Movie review: Oscar nominees
This was a year of creeping apprehension for movie lovers. Theaters were often lucky to have 10 people in the audience. Theaters are closing while Netflix releases new movies to people watching in their living rooms. The feel of change is overwhelming. Let’s look with final pleasure at three Oscar nominees from this year when the movie culture began to plunge into change.
“Marriage Story” opens beautifully as a husband and wife describe each other on the path of their marriage from day one to now. As each finishes his/her personal tale, we have become captives in the problems they are trying so hard to solve without anger.
The story unfolds with fine acting by the whole cast. Scarlett Johansson and Azhy Robertson as mother and son are quietly and consistently good, which allows us to become thoroughly drawn to Adam Driver’s gradual collapse in a riveting performance. This is a superb story not of a marital war but of two people working together toward a resolution.
“Ford v Ferrari.” How can anyone be held in suspense while watching a deafening soundtrack for two and a half hours? Matt Damon’s Ford designer leads a cast that takes a theater bursting with roaring sound into a deep well of caring for all the characters. This film is a magical creation of racing as an assortment of men, car parts, money, driving genius, and obsession. It is delivered with such skill that we non-racers finally understand what it is like to move through space and time at 7,000 RPM. That happens because there is not one mediocre acting performance in the whole story.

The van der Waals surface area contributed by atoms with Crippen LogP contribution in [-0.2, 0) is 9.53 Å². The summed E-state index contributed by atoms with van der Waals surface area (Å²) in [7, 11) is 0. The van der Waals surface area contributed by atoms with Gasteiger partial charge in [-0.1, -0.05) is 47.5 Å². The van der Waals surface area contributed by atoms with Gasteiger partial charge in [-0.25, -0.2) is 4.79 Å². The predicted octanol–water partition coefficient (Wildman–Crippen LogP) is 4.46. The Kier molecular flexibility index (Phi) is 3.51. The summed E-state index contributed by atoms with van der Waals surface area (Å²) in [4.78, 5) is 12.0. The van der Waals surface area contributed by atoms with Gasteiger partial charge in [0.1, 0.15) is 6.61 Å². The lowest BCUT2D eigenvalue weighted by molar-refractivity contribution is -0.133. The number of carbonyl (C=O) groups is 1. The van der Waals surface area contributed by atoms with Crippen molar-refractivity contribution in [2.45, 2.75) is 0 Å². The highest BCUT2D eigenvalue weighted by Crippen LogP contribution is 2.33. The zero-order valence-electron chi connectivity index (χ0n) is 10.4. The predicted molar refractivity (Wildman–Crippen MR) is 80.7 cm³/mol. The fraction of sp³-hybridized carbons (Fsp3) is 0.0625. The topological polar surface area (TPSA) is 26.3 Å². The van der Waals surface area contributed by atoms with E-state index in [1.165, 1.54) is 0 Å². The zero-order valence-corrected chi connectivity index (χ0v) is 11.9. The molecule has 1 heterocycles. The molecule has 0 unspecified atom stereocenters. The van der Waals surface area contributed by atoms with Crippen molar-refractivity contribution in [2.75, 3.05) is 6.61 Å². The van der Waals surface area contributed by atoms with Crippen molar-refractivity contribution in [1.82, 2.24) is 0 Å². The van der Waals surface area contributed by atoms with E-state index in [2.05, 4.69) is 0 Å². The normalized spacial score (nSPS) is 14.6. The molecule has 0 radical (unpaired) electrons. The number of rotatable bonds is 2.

“Little Women,” don’t skip this one just because you think it’s from long ago. Greta Gerwig (best director) has brought this story into the present in an astonishing way. With superb casting and some clever script changing, she has made this classic as relevant now as it was in 1868. Saoirse Ronan is my pick for this year’s acting Oscar. A cast without any weakness enriches the original. Louisa May Alcott’s book became universal 150 years ago and Gerwig’s film is becoming just that right now. This movie has that rare magic of pulling us so deeply into the film that we feel we’re up there on the screen in the story. We may all wonder how Alcott herself created a family that citizens of so many generations have come to love.
As different as each is from the others, all three of these films build characters who hold us. What’s more fun than a final result that gets everything right? Each of these movies gets a plus for acting, directing, photography and emotional suspense. As always, I loved the fun of being part of a movie loving audience held in quality suspense in a dark theater. Am I alone in not wanting to see movies in my living room? At least see these Oscar nominees while you can.
— Reviewed by Joan Ellis
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